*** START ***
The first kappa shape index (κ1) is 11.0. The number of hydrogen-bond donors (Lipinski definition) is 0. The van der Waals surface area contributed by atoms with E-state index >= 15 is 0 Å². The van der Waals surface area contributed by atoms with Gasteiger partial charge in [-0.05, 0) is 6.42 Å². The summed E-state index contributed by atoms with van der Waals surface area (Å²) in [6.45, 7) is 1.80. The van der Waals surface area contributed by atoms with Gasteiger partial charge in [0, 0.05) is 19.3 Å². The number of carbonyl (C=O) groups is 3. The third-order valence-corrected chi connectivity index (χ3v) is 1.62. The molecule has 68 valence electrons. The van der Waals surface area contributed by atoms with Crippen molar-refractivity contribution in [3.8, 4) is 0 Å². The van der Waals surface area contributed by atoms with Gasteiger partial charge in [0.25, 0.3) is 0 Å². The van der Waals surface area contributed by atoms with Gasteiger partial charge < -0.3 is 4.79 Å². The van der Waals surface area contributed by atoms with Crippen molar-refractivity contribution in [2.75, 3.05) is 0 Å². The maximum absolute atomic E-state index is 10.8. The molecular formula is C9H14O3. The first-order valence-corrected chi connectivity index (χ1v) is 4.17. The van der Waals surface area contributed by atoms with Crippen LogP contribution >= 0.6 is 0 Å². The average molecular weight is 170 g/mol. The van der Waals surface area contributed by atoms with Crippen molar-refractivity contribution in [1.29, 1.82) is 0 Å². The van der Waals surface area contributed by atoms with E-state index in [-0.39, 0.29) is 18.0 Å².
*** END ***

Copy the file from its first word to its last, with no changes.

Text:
The first kappa shape index (κ1) is 11.0. The number of hydrogen-bond donors (Lipinski definition) is 0. The van der Waals surface area contributed by atoms with E-state index >= 15 is 0 Å². The van der Waals surface area contributed by atoms with Gasteiger partial charge in [-0.05, 0) is 6.42 Å². The summed E-state index contributed by atoms with van der Waals surface area (Å²) in [6.45, 7) is 1.80. The van der Waals surface area contributed by atoms with Gasteiger partial charge in [0, 0.05) is 19.3 Å². The number of carbonyl (C=O) groups is 3. The third-order valence-corrected chi connectivity index (χ3v) is 1.62. The molecule has 68 valence electrons. The van der Waals surface area contributed by atoms with Crippen molar-refractivity contribution in [3.8, 4) is 0 Å². The van der Waals surface area contributed by atoms with Gasteiger partial charge in [0.25, 0.3) is 0 Å². The van der Waals surface area contributed by atoms with Gasteiger partial charge < -0.3 is 4.79 Å². The van der Waals surface area contributed by atoms with Crippen molar-refractivity contribution in [2.75, 3.05) is 0 Å². The maximum absolute atomic E-state index is 10.8. The molecular formula is C9H14O3. The first-order valence-corrected chi connectivity index (χ1v) is 4.17. The van der Waals surface area contributed by atoms with Crippen LogP contribution >= 0.6 is 0 Å². The average molecular weight is 170 g/mol. The van der Waals surface area contributed by atoms with Crippen molar-refractivity contribution in [1.29, 1.82) is 0 Å². The van der Waals surface area contributed by atoms with E-state index in [-0.39, 0.29) is 18.0 Å².